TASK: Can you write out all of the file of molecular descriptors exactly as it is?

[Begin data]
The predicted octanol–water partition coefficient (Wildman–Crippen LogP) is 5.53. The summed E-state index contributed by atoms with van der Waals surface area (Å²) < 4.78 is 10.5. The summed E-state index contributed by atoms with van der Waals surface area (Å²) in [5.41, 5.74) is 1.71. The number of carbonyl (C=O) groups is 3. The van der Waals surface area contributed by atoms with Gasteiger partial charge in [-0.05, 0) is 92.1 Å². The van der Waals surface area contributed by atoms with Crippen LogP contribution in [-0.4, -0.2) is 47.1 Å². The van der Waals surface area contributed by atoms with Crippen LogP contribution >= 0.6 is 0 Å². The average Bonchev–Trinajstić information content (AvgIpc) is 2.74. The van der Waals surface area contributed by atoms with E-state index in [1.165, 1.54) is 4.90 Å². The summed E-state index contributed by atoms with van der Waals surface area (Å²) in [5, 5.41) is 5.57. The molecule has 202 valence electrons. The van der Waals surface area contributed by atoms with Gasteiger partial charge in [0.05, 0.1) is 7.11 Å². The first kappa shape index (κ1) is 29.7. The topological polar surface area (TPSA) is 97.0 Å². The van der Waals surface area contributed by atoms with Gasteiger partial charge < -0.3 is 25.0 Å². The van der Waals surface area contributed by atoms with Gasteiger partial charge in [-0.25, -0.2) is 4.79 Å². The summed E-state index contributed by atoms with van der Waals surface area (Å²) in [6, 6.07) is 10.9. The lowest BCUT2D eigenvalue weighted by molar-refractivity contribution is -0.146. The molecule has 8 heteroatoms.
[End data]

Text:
The predicted octanol–water partition coefficient (Wildman–Crippen LogP) is 5.53. The summed E-state index contributed by atoms with van der Waals surface area (Å²) < 4.78 is 10.5. The summed E-state index contributed by atoms with van der Waals surface area (Å²) in [5.41, 5.74) is 1.71. The number of carbonyl (C=O) groups is 3. The van der Waals surface area contributed by atoms with Gasteiger partial charge in [-0.05, 0) is 92.1 Å². The van der Waals surface area contributed by atoms with Crippen LogP contribution in [-0.4, -0.2) is 47.1 Å². The van der Waals surface area contributed by atoms with Crippen LogP contribution >= 0.6 is 0 Å². The average Bonchev–Trinajstić information content (AvgIpc) is 2.74. The van der Waals surface area contributed by atoms with E-state index in [1.165, 1.54) is 4.90 Å². The summed E-state index contributed by atoms with van der Waals surface area (Å²) in [5, 5.41) is 5.57. The molecule has 202 valence electrons. The van der Waals surface area contributed by atoms with Gasteiger partial charge in [0.05, 0.1) is 7.11 Å². The first kappa shape index (κ1) is 29.7. The topological polar surface area (TPSA) is 97.0 Å². The van der Waals surface area contributed by atoms with Gasteiger partial charge < -0.3 is 25.0 Å². The van der Waals surface area contributed by atoms with Gasteiger partial charge in [-0.25, -0.2) is 4.79 Å². The summed E-state index contributed by atoms with van der Waals surface area (Å²) in [6, 6.07) is 10.9. The lowest BCUT2D eigenvalue weighted by molar-refractivity contribution is -0.146. The molecule has 8 heteroatoms.